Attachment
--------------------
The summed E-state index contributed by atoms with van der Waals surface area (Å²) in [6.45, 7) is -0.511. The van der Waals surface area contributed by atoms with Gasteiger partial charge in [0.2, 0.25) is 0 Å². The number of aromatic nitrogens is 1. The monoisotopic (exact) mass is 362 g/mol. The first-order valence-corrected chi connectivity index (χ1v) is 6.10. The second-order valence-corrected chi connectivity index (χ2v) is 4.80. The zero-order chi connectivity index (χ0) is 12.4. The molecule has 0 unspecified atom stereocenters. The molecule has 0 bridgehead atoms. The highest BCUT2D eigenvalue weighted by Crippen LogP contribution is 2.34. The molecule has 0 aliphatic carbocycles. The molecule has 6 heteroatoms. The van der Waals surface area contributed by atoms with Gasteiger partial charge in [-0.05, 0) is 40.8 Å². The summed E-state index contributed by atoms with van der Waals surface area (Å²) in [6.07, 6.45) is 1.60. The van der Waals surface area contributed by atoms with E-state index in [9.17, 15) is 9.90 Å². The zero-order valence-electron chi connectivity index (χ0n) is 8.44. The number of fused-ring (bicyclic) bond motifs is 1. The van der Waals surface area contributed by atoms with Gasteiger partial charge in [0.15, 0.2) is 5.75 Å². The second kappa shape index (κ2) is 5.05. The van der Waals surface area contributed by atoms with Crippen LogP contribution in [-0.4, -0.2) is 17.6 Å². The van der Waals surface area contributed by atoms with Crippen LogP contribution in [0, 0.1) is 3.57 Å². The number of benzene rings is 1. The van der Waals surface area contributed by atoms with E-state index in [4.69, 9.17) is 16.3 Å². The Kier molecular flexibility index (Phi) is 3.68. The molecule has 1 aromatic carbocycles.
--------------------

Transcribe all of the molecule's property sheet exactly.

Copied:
The summed E-state index contributed by atoms with van der Waals surface area (Å²) in [6.45, 7) is -0.511. The van der Waals surface area contributed by atoms with Gasteiger partial charge in [0.2, 0.25) is 0 Å². The number of aromatic nitrogens is 1. The monoisotopic (exact) mass is 362 g/mol. The first-order valence-corrected chi connectivity index (χ1v) is 6.10. The second-order valence-corrected chi connectivity index (χ2v) is 4.80. The zero-order chi connectivity index (χ0) is 12.4. The molecule has 0 unspecified atom stereocenters. The molecule has 0 bridgehead atoms. The highest BCUT2D eigenvalue weighted by Crippen LogP contribution is 2.34. The molecule has 0 aliphatic carbocycles. The molecule has 6 heteroatoms. The van der Waals surface area contributed by atoms with Gasteiger partial charge in [-0.05, 0) is 40.8 Å². The summed E-state index contributed by atoms with van der Waals surface area (Å²) in [6.07, 6.45) is 1.60. The van der Waals surface area contributed by atoms with E-state index in [9.17, 15) is 9.90 Å². The zero-order valence-electron chi connectivity index (χ0n) is 8.44. The number of fused-ring (bicyclic) bond motifs is 1. The van der Waals surface area contributed by atoms with Gasteiger partial charge in [0.15, 0.2) is 5.75 Å². The second kappa shape index (κ2) is 5.05. The van der Waals surface area contributed by atoms with Crippen LogP contribution in [-0.4, -0.2) is 17.6 Å². The van der Waals surface area contributed by atoms with Crippen LogP contribution in [0, 0.1) is 3.57 Å². The number of benzene rings is 1. The van der Waals surface area contributed by atoms with E-state index in [4.69, 9.17) is 16.3 Å². The Kier molecular flexibility index (Phi) is 3.68. The molecule has 1 aromatic carbocycles.